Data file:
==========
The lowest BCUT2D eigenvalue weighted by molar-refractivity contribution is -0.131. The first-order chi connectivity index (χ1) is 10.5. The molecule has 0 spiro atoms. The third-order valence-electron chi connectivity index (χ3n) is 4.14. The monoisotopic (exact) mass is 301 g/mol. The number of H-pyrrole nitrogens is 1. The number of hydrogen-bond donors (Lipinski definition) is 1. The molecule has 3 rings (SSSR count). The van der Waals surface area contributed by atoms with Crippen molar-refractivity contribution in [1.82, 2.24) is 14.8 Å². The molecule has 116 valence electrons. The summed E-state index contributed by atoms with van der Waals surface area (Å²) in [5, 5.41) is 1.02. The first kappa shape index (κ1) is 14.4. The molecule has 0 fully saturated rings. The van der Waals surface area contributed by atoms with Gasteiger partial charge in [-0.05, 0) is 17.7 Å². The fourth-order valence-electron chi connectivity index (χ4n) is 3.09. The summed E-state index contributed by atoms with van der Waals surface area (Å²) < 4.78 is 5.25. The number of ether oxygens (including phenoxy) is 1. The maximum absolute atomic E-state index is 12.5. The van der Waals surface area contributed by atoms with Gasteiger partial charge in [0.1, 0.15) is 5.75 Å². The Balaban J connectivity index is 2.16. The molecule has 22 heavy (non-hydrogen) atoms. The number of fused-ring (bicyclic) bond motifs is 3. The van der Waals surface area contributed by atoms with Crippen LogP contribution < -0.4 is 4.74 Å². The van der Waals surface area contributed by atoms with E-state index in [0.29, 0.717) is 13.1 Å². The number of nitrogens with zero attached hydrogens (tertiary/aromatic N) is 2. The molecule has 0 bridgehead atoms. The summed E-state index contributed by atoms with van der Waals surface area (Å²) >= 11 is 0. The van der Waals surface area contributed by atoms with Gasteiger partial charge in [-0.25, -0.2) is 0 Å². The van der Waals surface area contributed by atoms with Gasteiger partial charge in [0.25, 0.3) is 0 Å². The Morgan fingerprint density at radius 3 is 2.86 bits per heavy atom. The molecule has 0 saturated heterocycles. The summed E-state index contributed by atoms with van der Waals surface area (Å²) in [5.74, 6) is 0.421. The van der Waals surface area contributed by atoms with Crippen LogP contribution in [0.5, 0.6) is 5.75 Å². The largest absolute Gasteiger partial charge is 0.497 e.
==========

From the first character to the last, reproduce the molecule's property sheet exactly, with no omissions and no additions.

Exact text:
The lowest BCUT2D eigenvalue weighted by molar-refractivity contribution is -0.131. The first-order chi connectivity index (χ1) is 10.5. The molecule has 0 spiro atoms. The third-order valence-electron chi connectivity index (χ3n) is 4.14. The monoisotopic (exact) mass is 301 g/mol. The number of H-pyrrole nitrogens is 1. The number of hydrogen-bond donors (Lipinski definition) is 1. The molecule has 3 rings (SSSR count). The van der Waals surface area contributed by atoms with Crippen molar-refractivity contribution in [1.82, 2.24) is 14.8 Å². The molecule has 116 valence electrons. The summed E-state index contributed by atoms with van der Waals surface area (Å²) in [5, 5.41) is 1.02. The first kappa shape index (κ1) is 14.4. The molecule has 0 fully saturated rings. The van der Waals surface area contributed by atoms with Gasteiger partial charge in [-0.05, 0) is 17.7 Å². The fourth-order valence-electron chi connectivity index (χ4n) is 3.09. The summed E-state index contributed by atoms with van der Waals surface area (Å²) < 4.78 is 5.25. The number of ether oxygens (including phenoxy) is 1. The maximum absolute atomic E-state index is 12.5. The van der Waals surface area contributed by atoms with Gasteiger partial charge in [0.1, 0.15) is 5.75 Å². The Balaban J connectivity index is 2.16. The molecule has 22 heavy (non-hydrogen) atoms. The number of fused-ring (bicyclic) bond motifs is 3. The van der Waals surface area contributed by atoms with Crippen LogP contribution < -0.4 is 4.74 Å². The van der Waals surface area contributed by atoms with E-state index in [0.29, 0.717) is 13.1 Å². The number of nitrogens with zero attached hydrogens (tertiary/aromatic N) is 2. The molecule has 0 bridgehead atoms. The summed E-state index contributed by atoms with van der Waals surface area (Å²) >= 11 is 0. The van der Waals surface area contributed by atoms with Gasteiger partial charge in [-0.25, -0.2) is 0 Å². The van der Waals surface area contributed by atoms with Gasteiger partial charge in [0.25, 0.3) is 0 Å². The Morgan fingerprint density at radius 3 is 2.86 bits per heavy atom. The molecule has 0 saturated heterocycles. The summed E-state index contributed by atoms with van der Waals surface area (Å²) in [5.74, 6) is 0.421. The van der Waals surface area contributed by atoms with Crippen LogP contribution in [0.5, 0.6) is 5.75 Å². The largest absolute Gasteiger partial charge is 0.497 e.